Courtney has successfully defended her Ph.D. dissertation! The dissertation is a complication of manuscripts that barely scratches the surface of the breadth of Courtney's wide-raging interests in mammalogy, ecology, functional morphology, and experimental biology! This summer, Courtney plans to leave Providence and begin an exciting postdoc at UC Santa Barbara in the lab of Deron Burkepile. Congratulations Courtney!!
Congratulations to Maddy for being one of only two undergraduates to be recognized with a prestigious Caleel '87 Memorial Undergraduate Biology Research Fellowship from the Division of Biology and Medicine at Brown in 2023! To prepare for her senior thesis next year, Maddy plans to spend the summer studying the health and nutrition of sloths in Costa Rica where she'll be based at La Selva. Exciting work will come from this incredible opportunity ahead!
Beth’s scientific research is world-class. She is developing cutting-edge CRISPR-based techniques that are poised to become foundational tools in the fields of molecular ecology, food web ecology, and conservation biology. While other research wunderkinds sequester themselves, Beth has done just the opposite; she is the linchpin of the Kartzinel lab. She has expertly mentored numerous graduate and undergraduate students in the lab, but her standout achievement was in BIOL1515/2015 last Fall where she masterfully blended cutting-edge science research with creative learn-by-doing pedagogy. Beth gave those students access to authentic and impactful research experiences in the classroom that are wholly unique. I have no doubt that every undergrad from that class that goes on to a career in science will point to that semester as a pivotal experience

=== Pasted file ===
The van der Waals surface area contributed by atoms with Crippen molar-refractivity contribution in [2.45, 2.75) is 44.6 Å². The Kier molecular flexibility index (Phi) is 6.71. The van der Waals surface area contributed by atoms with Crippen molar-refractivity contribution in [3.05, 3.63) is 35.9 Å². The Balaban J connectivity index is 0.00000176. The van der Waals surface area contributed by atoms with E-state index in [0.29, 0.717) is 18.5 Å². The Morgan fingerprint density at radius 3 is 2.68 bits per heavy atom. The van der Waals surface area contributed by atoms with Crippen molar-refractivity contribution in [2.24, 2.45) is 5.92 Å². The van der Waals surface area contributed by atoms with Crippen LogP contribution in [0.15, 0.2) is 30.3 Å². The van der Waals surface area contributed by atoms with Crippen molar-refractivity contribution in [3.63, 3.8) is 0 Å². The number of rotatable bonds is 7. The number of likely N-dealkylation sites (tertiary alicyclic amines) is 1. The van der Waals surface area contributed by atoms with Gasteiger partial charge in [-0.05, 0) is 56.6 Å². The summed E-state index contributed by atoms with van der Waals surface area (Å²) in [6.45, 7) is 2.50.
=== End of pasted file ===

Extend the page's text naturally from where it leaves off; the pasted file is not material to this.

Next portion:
A million congrats to Bianca Brown on her latest publication, which now appears typeset and formatted in Molecular Ecology! Bianca's insight, creativity, and leadership are on full display in this masterpiece of a paper that investigates patterns of phylosymbiosis in the small mammal community at Mpala Research Centre. Bianca highlights the importance of phylogenetic scale in investigations of phylosymbiosis and underscores the value of studies that investigate how local ecological context can modify our 'global' expectations about host-microbiome associations. Way to go, Bianca!
Brown BRP, Goheen JR, Newsome SD, Pringle RM, Palmer TM, Khasoha LM, Kartzinel TR. 2023. Host phylogeny and functional traits differentiate gut microbiomes in a diverse natural community of small mammals. Molecular Ecology doi: 10.1111/mec.16874